As well as having a complex shape, further challenges came from the pylon's requirement to support a cradle system weighing more than 6 t. The bridge is one of the first in the world to have this type of stainless steel stay cable cradle system. The cradles keep the cables in separate protective tubes as they pass through the pylon. Tolerances for the pylon formwork were particularly tight as the cable penetration opening had to be accurate to within 1,6 mm.

The first two lifts for the pylon's octagonal lower part were formed with Doka's Steel Girder self-spanning steel form system, using both standard and custom components. The next three lifts had an added complexity as their corners had compound curves, with a vertical radius of approximately 42,98 m and a horizontal radius of 4,8 m. The Doka Top 50 system was used for this area and integrated into the standard steel girder.

The Steel Girder and Top 50 formwork components were fitted to Doka's MF 240 crane-handled climbing system which provides a 2,4 m-wide platform for safe working. MF 240 also makes provision for the formwork to be retracted by 750 mm to allow easy cleaning as well as fixing of the reinforcement.

This arrangement continued up to the eighth pour where the pylon incorporates cantilevered diaphragm deck units, formed using Steel Girder. "That was an amazing pour," recalls Dave Monnot. This level marked a transition from the octagonal form to the upper cross-shaped section. Custom-made steel and wooden units were used for the transition area.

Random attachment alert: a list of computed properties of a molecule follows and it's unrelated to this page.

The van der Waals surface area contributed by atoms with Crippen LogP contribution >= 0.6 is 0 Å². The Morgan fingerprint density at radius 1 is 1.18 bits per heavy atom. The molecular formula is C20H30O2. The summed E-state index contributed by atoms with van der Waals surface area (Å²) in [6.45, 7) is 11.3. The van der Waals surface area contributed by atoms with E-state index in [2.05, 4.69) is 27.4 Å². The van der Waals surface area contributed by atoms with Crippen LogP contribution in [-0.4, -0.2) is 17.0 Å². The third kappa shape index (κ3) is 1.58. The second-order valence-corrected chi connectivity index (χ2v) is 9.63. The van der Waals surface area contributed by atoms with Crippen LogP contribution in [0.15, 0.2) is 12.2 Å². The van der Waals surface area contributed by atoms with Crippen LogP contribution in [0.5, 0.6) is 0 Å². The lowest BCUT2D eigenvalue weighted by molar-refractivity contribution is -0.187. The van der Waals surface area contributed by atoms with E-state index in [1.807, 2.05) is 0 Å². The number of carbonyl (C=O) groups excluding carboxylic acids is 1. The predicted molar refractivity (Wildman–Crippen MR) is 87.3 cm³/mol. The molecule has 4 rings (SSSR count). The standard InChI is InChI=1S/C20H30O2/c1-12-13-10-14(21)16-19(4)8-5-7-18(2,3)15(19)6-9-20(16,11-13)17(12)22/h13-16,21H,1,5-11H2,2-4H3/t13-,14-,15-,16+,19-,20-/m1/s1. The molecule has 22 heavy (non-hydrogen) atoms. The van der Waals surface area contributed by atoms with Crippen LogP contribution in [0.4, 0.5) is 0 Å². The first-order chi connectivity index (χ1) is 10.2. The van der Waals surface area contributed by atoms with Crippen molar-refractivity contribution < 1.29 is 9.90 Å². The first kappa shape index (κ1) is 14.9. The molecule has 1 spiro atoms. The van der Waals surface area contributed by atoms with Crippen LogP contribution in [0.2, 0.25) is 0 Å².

The SKE 100 self-climbing system allowed multiple climbers to be combined to achieve the cross shape of the pylon's upper section. Use of SKE 100 also eliminated the need for a crane to move the formwork and created a safe working environment while enabling climbing to be carried out largely independently of the weather. The system was also able to cope with the difficulties of stripping and rolling back the forms for such complex sections.

The self-climbing system took the pylon to almost its final height, with the top section cast at ground level using Top 50 formwork and positioned by crane.

Six sets of formwork were used for the 197 piers. Rapid progress was achieved, with each set cycling two to three times in the six-day working week. The 197 piers were octagons of varying dimensions, from 2,4 m by 3 m to 2,4 m by 6 m. The wall thickness also varied, as did the height, from 44 m down to just 2,7 m. They were formed using a custom Steel Girder solution and MF 240. The "martini glass" shaped caps were cast using custom formwork.

As there was a wide range of pier heights on the project, Doka looked for ways of adopting some standardization. The MF 240 system could support the Girder form system to a height of 4,9 m. Each pier was give a starter pour to a height of between 2,7 m and 6,7 m, which enabled the remainder to be cast in standard 4,9 m rises using formwork which had already been mounted on the MF 240. Use of the platform-based system enabled material to be carried up to the next level without needing constant access to a crane.